FDA Approves Narcan for Over-The-Counter Sales

On March 29 2023, a popular post to Reddit’s r/UpliftingNews and a viral tweet both reported that the United States Food and Drug Administration (FDA) had approved over-the-counter sales of Narcan:

In the tweet, medical toxicology expert Ryan Marino stated that the FDA had approved Narcan nasal spray for over-the-counter, nonprescription, use, adding: “This is huge. Naloxone saves lives.”

Fact Check

Claim: On March 29 2023, the United States Food and Drug Administration (FDA) approved the sale of Narcan without a prescription.

Description: On March 29 2023, the claim was made on social media that the United States Food and Drug Administration (FDA) had approved Narcan nasal spray for over-the-counter, nonprescription, use.


Rating Explanation: There was a FDA announcement corroborating the claim. It was confirmed that Narcan can now be sold without a prescription, directly to consumers in places like drug stores, convenience stores, and online platforms.

What is Narcan?

Google Trends detected “Breakout” levels of search interest for “What is Narcan?” on March 29 2023, likely due to claims the FDA approved it for over-the-counter sale.

An October 2022 University of Wisconsin-Madison Police Department resource about Narcan began with information about the prevalence of opioid overdose deaths in 2019:

In 2019, almost 50,000 people in the US died as a result of opioid overdose; this number includes events involving prescription pain medications, heroin, and synthetic opioids like fentanyl. The CDC estimates the annual economic burden of prescription opioid misuse at $ 78.5 billion.

A section labeled “What is naloxone and how does it work?” provided information about naloxone (Narcan), with respect to its use and administration:

Naloxone is an opioid antagonist. Instead of counterbalancing symptoms like Epinephrine (EpiPen) to overcome the effects of an extreme allergic reaction, naloxone blocks the brain’s uptake of opioids by replacing them. Think of your brain cells like a toddler’s shape sorter toy — the one with the different shaped holes and blocks. Naloxone comes along and replaces the opioid. It can boot it out or fill the hole before the heroin comes along.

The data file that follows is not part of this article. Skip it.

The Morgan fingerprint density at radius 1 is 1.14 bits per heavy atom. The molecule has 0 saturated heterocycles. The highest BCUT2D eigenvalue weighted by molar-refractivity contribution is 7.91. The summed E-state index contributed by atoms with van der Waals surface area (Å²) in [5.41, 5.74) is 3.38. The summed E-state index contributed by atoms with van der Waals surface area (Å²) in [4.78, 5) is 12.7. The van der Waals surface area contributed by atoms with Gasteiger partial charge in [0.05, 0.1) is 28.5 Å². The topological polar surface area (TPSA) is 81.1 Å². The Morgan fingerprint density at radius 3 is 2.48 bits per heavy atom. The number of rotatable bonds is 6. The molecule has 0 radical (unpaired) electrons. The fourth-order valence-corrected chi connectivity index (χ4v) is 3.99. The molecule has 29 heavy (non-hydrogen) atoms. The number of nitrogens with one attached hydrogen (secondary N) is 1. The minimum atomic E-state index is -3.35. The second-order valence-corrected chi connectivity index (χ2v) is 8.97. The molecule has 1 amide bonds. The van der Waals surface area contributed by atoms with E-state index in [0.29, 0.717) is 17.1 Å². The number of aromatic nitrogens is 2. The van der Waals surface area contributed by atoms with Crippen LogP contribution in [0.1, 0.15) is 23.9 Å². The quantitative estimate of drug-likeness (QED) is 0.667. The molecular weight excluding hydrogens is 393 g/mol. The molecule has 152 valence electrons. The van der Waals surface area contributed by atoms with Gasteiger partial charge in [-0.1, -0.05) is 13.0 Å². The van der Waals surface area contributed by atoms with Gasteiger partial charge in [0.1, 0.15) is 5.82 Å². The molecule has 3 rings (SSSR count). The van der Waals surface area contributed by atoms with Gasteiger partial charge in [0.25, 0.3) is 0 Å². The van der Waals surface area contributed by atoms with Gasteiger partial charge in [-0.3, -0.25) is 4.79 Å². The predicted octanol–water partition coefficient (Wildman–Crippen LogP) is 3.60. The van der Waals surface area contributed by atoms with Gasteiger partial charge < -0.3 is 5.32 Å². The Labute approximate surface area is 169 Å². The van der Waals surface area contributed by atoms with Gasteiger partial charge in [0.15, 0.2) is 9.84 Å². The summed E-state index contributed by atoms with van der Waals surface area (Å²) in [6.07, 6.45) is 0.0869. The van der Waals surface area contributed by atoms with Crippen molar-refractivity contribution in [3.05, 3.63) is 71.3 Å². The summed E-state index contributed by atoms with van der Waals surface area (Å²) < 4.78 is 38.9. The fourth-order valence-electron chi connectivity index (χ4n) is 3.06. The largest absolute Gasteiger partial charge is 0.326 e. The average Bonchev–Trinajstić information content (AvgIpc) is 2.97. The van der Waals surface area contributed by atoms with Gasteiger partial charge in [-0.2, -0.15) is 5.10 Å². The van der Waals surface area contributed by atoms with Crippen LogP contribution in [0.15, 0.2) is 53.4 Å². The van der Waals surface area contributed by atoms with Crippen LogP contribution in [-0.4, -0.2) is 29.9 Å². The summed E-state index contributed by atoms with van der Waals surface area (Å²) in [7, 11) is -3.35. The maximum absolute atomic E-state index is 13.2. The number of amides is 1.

Naloxone does not treat overdoses of non-opioid medications, and it does not have an effect on someone who has not taken opioids.

Another section addressed questions about whether medical intervention was required after naloxone was administered, in the context of getting a friend “in trouble.” It mentioned an “amnesty” program, adding:

YES — you do [have to call 911]. Naloxone is fast acting and temporary — whereas opioids can be very long lasting. The overdose victim can often succumb to the opioids again as soon as the naloxone wears off. They can slip back into unconsciousness and stop breathing all over again! That’s why it’s so important to call 911 if you administered naloxone to anyone.

Naloxone or Narcan Over the Counter

Both links (on Reddit and Twitter) pointed to additional information about the FDA’s Narcan decision.

Marino linked to a lengthy March 29 2023 FDA press release, “FDA Approves First Over-the-Counter Naloxone Nasal Spray.” In the first few paragraphs, the agency announced that Narcan spray was newly approved for sales without a prescription:

Today [March 29 2023], the U.S. Food and Drug Administration approved Narcan, 4 milligram (mg) naloxone hydrochloride nasal spray for over-the-counter (OTC), nonprescription, use – the first naloxone product approved for use without a prescription. Naloxone is a medication that rapidly reverses the effects of opioid overdose and is the standard treatment for opioid overdose. Today’s action paves the way for the life-saving medication to reverse an opioid overdose to be sold directly to consumers in places like drug stores, convenience stores, grocery stores and gas stations, as well as online.

The timeline for availability and price of this OTC product is determined by the manufacturer. The FDA will work with all stakeholders to help facilitate the continued availability of naloxone nasal spray products during the time needed to implement the Narcan switch from prescription to OTC status, which may take months. Other formulations and dosages of naloxone will remain available by prescription only.

Drug overdose persists as a major public health issue in the United States, with more than 101,750 reported fatal overdoses occurring in the 12-month period ending in October 2022, primarily driven by synthetic opioids like illicit fentanyl.

The FDA’s press release noted that there were more than 101,750 fatal overdoses in the year-long period between October 2021 and October 2022, primarily attributed to opioid abuse. It formed a sober contrast to the October 2022 resource quoted above, which measured 50,000 deaths related to opioid overdoses in 2019.


On March 29 2023, social media posts indicated that the FDA approved naloxone (Narcan) for over-the-counter sale without a prescription. On that date, the FDA issued a press release confirming the decision, adding that the authorization was one of “a series of measures to help facilitate access to naloxone products” by the agency.